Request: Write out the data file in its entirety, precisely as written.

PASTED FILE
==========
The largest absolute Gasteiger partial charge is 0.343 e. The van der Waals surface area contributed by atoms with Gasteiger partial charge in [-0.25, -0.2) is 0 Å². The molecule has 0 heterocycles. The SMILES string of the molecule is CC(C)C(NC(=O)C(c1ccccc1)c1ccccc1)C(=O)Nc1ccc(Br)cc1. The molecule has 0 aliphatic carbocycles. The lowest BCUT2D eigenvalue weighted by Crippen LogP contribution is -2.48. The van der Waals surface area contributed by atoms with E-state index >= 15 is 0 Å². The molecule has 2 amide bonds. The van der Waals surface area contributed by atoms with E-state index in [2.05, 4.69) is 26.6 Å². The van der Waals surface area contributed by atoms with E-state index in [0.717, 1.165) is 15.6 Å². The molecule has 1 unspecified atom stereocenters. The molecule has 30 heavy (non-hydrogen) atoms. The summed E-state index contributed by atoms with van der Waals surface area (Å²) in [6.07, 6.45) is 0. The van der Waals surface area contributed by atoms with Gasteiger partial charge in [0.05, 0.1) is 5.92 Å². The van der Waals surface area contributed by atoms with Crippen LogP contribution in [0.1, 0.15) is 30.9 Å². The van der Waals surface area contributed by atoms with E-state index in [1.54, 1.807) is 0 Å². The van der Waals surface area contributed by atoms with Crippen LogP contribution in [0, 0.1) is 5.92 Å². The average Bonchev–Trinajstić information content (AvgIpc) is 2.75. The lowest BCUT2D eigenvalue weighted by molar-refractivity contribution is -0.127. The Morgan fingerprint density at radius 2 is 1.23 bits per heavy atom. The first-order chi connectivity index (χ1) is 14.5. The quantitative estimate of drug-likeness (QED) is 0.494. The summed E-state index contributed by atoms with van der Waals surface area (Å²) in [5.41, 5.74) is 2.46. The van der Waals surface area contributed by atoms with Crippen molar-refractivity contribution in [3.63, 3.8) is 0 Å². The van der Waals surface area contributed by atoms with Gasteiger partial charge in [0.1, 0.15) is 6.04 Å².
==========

The largest absolute Gasteiger partial charge is 0.343 e. The van der Waals surface area contributed by atoms with Gasteiger partial charge in [-0.25, -0.2) is 0 Å². The molecule has 0 heterocycles. The SMILES string of the molecule is CC(C)C(NC(=O)C(c1ccccc1)c1ccccc1)C(=O)Nc1ccc(Br)cc1. The molecule has 0 aliphatic carbocycles. The lowest BCUT2D eigenvalue weighted by Crippen LogP contribution is -2.48. The van der Waals surface area contributed by atoms with E-state index >= 15 is 0 Å². The molecule has 2 amide bonds. The van der Waals surface area contributed by atoms with E-state index in [2.05, 4.69) is 26.6 Å². The van der Waals surface area contributed by atoms with E-state index in [0.717, 1.165) is 15.6 Å². The molecule has 1 unspecified atom stereocenters. The molecule has 30 heavy (non-hydrogen) atoms. The summed E-state index contributed by atoms with van der Waals surface area (Å²) in [6.07, 6.45) is 0. The van der Waals surface area contributed by atoms with Gasteiger partial charge in [0.05, 0.1) is 5.92 Å². The van der Waals surface area contributed by atoms with Crippen LogP contribution in [0.1, 0.15) is 30.9 Å². The van der Waals surface area contributed by atoms with E-state index in [1.54, 1.807) is 0 Å². The van der Waals surface area contributed by atoms with Crippen LogP contribution in [0, 0.1) is 5.92 Å². The average Bonchev–Trinajstić information content (AvgIpc) is 2.75. The lowest BCUT2D eigenvalue weighted by molar-refractivity contribution is -0.127. The Morgan fingerprint density at radius 2 is 1.23 bits per heavy atom. The first-order chi connectivity index (χ1) is 14.5. The quantitative estimate of drug-likeness (QED) is 0.494. The summed E-state index contributed by atoms with van der Waals surface area (Å²) in [5.41, 5.74) is 2.46. The van der Waals surface area contributed by atoms with Crippen molar-refractivity contribution in [3.63, 3.8) is 0 Å². The van der Waals surface area contributed by atoms with Gasteiger partial charge in [0.1, 0.15) is 6.04 Å².